A proper education is a terrific thing. And while the American education system has its pros, it certainly has its problems as well. One of its larger issues is that it doesn’t properly prepare the American youth for the financial challenges brought on by the “real world.” There are multiple things that all Americans must know about their finances, but they simply aren’t taught them in school; this leaves younger (and even current) generations vulnerable to financial missteps.
So, how can you avoid these pitfalls? I’ve compiled a list of a few handy things to know about your personal finances.
There are two certainties in life: death and taxes. This old adage is depressing, but, unfortunately, true. So, if we can’t avoid them, we should do our best to learn as much as we can about them. The overall basic idea behind taxes is this: you work and earn wages on a weekly basis, and a portion of those wages are given to various government-related institutions (social security, federal taxes, etc.).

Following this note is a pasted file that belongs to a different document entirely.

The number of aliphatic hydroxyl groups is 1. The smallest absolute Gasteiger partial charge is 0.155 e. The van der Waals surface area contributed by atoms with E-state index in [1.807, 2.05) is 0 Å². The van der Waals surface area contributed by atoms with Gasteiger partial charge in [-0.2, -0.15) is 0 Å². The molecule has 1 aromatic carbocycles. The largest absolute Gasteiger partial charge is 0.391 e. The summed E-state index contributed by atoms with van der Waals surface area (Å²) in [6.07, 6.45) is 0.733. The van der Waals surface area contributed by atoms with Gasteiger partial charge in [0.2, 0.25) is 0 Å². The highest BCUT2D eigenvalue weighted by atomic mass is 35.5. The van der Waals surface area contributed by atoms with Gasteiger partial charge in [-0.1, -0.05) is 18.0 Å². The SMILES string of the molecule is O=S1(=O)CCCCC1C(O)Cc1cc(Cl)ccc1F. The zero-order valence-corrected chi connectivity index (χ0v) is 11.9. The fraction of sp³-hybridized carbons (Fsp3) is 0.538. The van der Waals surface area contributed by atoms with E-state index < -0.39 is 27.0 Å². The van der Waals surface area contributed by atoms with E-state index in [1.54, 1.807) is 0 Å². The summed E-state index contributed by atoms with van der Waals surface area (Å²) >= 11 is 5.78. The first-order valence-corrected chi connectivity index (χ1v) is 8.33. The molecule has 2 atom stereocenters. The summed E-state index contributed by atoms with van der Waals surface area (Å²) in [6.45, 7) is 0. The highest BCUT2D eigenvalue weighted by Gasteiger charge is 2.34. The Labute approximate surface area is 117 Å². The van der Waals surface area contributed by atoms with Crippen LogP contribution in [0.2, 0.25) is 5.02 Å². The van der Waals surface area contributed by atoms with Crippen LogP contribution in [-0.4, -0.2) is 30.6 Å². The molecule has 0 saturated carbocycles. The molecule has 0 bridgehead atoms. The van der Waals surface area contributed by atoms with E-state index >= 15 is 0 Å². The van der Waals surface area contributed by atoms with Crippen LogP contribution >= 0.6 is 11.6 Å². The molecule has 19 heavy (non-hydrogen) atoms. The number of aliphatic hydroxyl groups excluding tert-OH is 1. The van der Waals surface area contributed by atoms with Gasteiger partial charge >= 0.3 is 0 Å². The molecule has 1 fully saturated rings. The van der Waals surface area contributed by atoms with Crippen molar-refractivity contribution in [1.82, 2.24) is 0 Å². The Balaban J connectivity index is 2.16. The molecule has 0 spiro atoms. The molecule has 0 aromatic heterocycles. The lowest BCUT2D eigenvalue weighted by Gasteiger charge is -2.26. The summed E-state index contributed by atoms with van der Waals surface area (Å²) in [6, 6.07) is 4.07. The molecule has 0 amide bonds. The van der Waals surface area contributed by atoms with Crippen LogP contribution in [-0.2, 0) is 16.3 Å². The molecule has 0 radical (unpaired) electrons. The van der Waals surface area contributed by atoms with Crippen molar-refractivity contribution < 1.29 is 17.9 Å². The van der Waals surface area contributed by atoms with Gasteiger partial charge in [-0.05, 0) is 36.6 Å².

While it may sound unfair at first, these taxes are used to contribute to your community, both on a local and federal level. And the beauty of the situation is that you can file for a simple tax return. And you don’t have to navigate the waters of taxes on your own; you can use tax software like TurboTax or speak with actual accountants, and they’ll ensure that you’re in Uncle Sam’s good graces.
If you’re going or have gone to college, unless you’re wealthy or have a full-ride scholarship, then you are very aware that you need student loans. And since the majority of Americans are living with student loan debt, it’s certainly something that we should all be knowledgeable on. A few good things to note are that not all loans are the same; subsidized loans do not require interest until after graduation, whereas unsubsidized payments collect interest as soon as you start college. Additionally, you may need to pay off student loans longer than you think if you consolidate. This makes the monthly payments lower, but makes the overall payment time much longer.
These are just a few useful things to understand about your finances that you may have not learned in school. Take this information and make the best financial decisions you can.